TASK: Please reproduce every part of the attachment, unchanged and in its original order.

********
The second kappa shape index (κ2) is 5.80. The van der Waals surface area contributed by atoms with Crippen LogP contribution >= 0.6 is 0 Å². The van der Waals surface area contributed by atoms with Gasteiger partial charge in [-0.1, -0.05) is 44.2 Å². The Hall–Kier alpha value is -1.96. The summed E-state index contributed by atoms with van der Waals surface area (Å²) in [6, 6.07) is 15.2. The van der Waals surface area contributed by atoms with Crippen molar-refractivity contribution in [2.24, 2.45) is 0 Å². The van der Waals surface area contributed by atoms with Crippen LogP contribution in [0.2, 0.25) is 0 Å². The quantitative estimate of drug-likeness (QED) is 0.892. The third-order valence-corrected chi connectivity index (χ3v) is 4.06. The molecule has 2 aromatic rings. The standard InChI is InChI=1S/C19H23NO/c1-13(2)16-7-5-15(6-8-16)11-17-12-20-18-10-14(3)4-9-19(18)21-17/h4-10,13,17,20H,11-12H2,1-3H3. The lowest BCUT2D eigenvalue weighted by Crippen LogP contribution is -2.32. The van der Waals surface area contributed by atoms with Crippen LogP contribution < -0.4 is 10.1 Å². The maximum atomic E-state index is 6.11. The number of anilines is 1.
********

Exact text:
The second kappa shape index (κ2) is 5.80. The van der Waals surface area contributed by atoms with Crippen LogP contribution >= 0.6 is 0 Å². The van der Waals surface area contributed by atoms with Gasteiger partial charge in [-0.1, -0.05) is 44.2 Å². The Hall–Kier alpha value is -1.96. The summed E-state index contributed by atoms with van der Waals surface area (Å²) in [6, 6.07) is 15.2. The van der Waals surface area contributed by atoms with Crippen molar-refractivity contribution in [2.24, 2.45) is 0 Å². The van der Waals surface area contributed by atoms with Crippen LogP contribution in [0.2, 0.25) is 0 Å². The quantitative estimate of drug-likeness (QED) is 0.892. The third-order valence-corrected chi connectivity index (χ3v) is 4.06. The molecule has 2 aromatic rings. The standard InChI is InChI=1S/C19H23NO/c1-13(2)16-7-5-15(6-8-16)11-17-12-20-18-10-14(3)4-9-19(18)21-17/h4-10,13,17,20H,11-12H2,1-3H3. The lowest BCUT2D eigenvalue weighted by Crippen LogP contribution is -2.32. The van der Waals surface area contributed by atoms with Crippen LogP contribution < -0.4 is 10.1 Å². The maximum atomic E-state index is 6.11. The number of anilines is 1.